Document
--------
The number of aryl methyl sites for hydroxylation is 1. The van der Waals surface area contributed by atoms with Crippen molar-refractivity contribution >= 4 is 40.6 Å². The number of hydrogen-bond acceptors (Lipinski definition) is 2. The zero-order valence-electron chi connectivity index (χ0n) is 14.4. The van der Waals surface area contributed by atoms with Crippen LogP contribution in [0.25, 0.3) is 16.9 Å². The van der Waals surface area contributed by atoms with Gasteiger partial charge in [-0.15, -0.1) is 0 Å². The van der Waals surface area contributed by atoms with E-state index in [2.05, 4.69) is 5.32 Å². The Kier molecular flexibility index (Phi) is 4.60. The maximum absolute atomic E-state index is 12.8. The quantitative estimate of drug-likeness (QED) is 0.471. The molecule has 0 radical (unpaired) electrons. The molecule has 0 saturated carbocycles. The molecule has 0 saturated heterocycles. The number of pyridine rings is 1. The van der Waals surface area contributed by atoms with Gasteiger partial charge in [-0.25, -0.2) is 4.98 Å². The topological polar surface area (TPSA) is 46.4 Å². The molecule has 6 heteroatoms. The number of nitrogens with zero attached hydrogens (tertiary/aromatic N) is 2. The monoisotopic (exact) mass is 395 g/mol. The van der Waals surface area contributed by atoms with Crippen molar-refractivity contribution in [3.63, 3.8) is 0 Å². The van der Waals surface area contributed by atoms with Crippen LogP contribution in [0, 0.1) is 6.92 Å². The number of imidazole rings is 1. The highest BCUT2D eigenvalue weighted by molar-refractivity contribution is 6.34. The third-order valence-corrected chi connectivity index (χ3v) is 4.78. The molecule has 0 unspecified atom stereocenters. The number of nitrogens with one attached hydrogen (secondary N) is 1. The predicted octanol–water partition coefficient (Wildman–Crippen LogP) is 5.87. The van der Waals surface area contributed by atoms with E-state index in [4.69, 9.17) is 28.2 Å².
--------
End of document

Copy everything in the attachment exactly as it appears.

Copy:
The number of aryl methyl sites for hydroxylation is 1. The van der Waals surface area contributed by atoms with Crippen molar-refractivity contribution >= 4 is 40.6 Å². The number of hydrogen-bond acceptors (Lipinski definition) is 2. The zero-order valence-electron chi connectivity index (χ0n) is 14.4. The van der Waals surface area contributed by atoms with Crippen LogP contribution in [0.25, 0.3) is 16.9 Å². The van der Waals surface area contributed by atoms with Gasteiger partial charge in [-0.15, -0.1) is 0 Å². The van der Waals surface area contributed by atoms with E-state index in [2.05, 4.69) is 5.32 Å². The Kier molecular flexibility index (Phi) is 4.60. The maximum absolute atomic E-state index is 12.8. The quantitative estimate of drug-likeness (QED) is 0.471. The molecule has 0 radical (unpaired) electrons. The molecule has 0 saturated carbocycles. The molecule has 0 saturated heterocycles. The number of pyridine rings is 1. The van der Waals surface area contributed by atoms with Gasteiger partial charge in [-0.25, -0.2) is 4.98 Å². The topological polar surface area (TPSA) is 46.4 Å². The molecule has 6 heteroatoms. The number of nitrogens with zero attached hydrogens (tertiary/aromatic N) is 2. The monoisotopic (exact) mass is 395 g/mol. The van der Waals surface area contributed by atoms with Crippen molar-refractivity contribution in [3.63, 3.8) is 0 Å². The van der Waals surface area contributed by atoms with Crippen LogP contribution in [0, 0.1) is 6.92 Å². The number of imidazole rings is 1. The highest BCUT2D eigenvalue weighted by molar-refractivity contribution is 6.34. The third-order valence-corrected chi connectivity index (χ3v) is 4.78. The molecule has 0 unspecified atom stereocenters. The number of nitrogens with one attached hydrogen (secondary N) is 1. The predicted octanol–water partition coefficient (Wildman–Crippen LogP) is 5.87. The van der Waals surface area contributed by atoms with E-state index in [4.69, 9.17) is 28.2 Å².